Many of us have had to deal with a shocking boss at some stage in our careers. They appear first as wolves in sheep’s clothing, seeming lovely enough from the outset, not unlike most other professionals you shake hands with. Their manipulative, patronising, harsh and cutting attributes tend to creep up slowly, catching us by surprise.
There’s research to suggest 1 in 5 CEOs possess psychopathic tendencies, and this DailyMail article paints a sombre picture of the prevalence and ripple effects of these cunning individuals. What can you do when your company appoints an absolute shocker of a boss? There’s no one-size-fits-all answer and the answer might not be to get straight outta’ there. Here are some of our pointers on how you can handle the situation. (And remember – if you ever feel threatened or unsure, seek out some bespoke, professional advice.)
As a first port of call, take a step back from the situation and critically analyse them and the situation. Are they definitely in the wrong Are they definitely being unreasonable? Consider all external factors and your own performance, and make sure you are confident in your diagnosis of them as a terrible boss.
If you are getting spiteful emails sent, given unrealistic expectations or being treated harshly, try to document the occurrences as closely as you can. Keep emailand dated records of different incidents, in case you need to reference them and prove your claims down the track.
Try to understand them
Their job on paper might be to manage you, but actually it might be you who has to do a lot of that management. Put yourself in their shoes and try to see things from their perspective. Even if they are completely outlandish or inapproriate, understanding the ‘why’ behind their behaviours can help you deal with them in a calmer manner.
Try to work out what irks them and do as much as you can to minimise triggers of their annoyance or anger. While no one likes to tip toe aorund on eggshells, you can attempt to take control of the situation by understanding the part you plan in the relationship and being the bigger person.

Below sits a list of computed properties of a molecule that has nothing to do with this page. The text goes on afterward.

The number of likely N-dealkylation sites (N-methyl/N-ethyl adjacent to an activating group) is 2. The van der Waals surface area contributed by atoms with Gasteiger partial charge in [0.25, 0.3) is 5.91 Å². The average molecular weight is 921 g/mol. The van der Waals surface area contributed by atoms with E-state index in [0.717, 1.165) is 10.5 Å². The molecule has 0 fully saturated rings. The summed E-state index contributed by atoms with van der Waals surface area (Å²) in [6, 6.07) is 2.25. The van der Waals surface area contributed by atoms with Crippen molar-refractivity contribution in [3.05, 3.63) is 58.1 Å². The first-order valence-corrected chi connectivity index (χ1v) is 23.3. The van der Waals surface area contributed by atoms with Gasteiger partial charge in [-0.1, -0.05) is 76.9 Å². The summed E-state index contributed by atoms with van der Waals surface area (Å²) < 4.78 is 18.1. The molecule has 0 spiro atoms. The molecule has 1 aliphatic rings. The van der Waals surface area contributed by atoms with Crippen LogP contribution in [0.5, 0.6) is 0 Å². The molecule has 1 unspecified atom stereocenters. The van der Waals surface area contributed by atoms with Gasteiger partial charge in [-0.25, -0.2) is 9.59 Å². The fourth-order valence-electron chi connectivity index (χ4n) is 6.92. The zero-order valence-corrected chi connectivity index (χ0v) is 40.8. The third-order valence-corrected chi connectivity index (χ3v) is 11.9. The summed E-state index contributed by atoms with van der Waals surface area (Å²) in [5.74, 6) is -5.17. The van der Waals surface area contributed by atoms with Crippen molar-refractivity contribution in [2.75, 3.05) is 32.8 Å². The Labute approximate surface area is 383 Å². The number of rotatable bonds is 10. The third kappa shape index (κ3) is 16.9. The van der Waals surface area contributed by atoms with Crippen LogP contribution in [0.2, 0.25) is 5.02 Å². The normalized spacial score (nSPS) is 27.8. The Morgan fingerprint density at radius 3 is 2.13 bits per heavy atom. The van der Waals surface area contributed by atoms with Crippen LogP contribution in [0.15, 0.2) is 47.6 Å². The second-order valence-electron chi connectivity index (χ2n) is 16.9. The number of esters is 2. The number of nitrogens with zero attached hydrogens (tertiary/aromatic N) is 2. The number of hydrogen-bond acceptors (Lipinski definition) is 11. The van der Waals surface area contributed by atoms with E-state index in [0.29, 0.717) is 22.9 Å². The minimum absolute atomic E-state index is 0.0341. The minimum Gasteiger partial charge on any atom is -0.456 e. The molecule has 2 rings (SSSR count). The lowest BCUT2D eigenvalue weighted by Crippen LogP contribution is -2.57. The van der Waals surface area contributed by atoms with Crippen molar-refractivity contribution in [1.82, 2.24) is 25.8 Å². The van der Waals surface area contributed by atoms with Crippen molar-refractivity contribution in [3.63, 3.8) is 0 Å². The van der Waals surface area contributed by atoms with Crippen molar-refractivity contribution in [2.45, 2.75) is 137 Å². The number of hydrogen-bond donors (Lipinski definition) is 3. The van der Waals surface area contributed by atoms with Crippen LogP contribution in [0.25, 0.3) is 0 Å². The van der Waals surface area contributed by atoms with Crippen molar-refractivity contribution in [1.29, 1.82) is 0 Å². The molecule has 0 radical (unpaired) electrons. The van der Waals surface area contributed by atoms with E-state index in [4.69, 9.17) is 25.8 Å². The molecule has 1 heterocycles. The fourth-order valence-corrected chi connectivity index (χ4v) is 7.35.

Try to not take it personally
Where possible, try removing your emotions from the situation. Realise that, if they are a psychopathic boss, the issue lies with them, not you; you’re just one of the people who has to try deal with them.
Stand up for yourself, respectfully
Don’t stand for bullying or inappropriate treatment. Speak up and look after yourself, and be sure to do so in a respectful, polite way. Be assertive if you need, but don’t let them siphon the confidence out of you.
Resist temptations to undermine them
Play clean. Trying to undermine them or make them look bad could seriously backfire on you. Don’t stoop to their level; instead, take professional steps to address your concerns.
Learn from them
If there’s one good thing that can come out of a situation where you have a horrible boss, it’s what you can learn from them. They can teach you to be more resilient, stand up for yourself, become more assertive – the list goes on. You might even be able to learn from their work ethic or drive to succeed.
Research and respond
Don’t be reactive when you find yourself faced with a shocking boss. Take calm, calculated steps at reducing the effect on yourself. If you decide that it’s best for you to move on, be sure to educate yourself as much as possible about the move you want to make, and avoid a complicated, messy breakup with your current company.
Finally, remember to put yourself first and remain in control. Good luck!
Related: How to Manage a Bad Manager.
Companies can also take a proactive approach to minimising toxic hires, by placing a larger emphasis on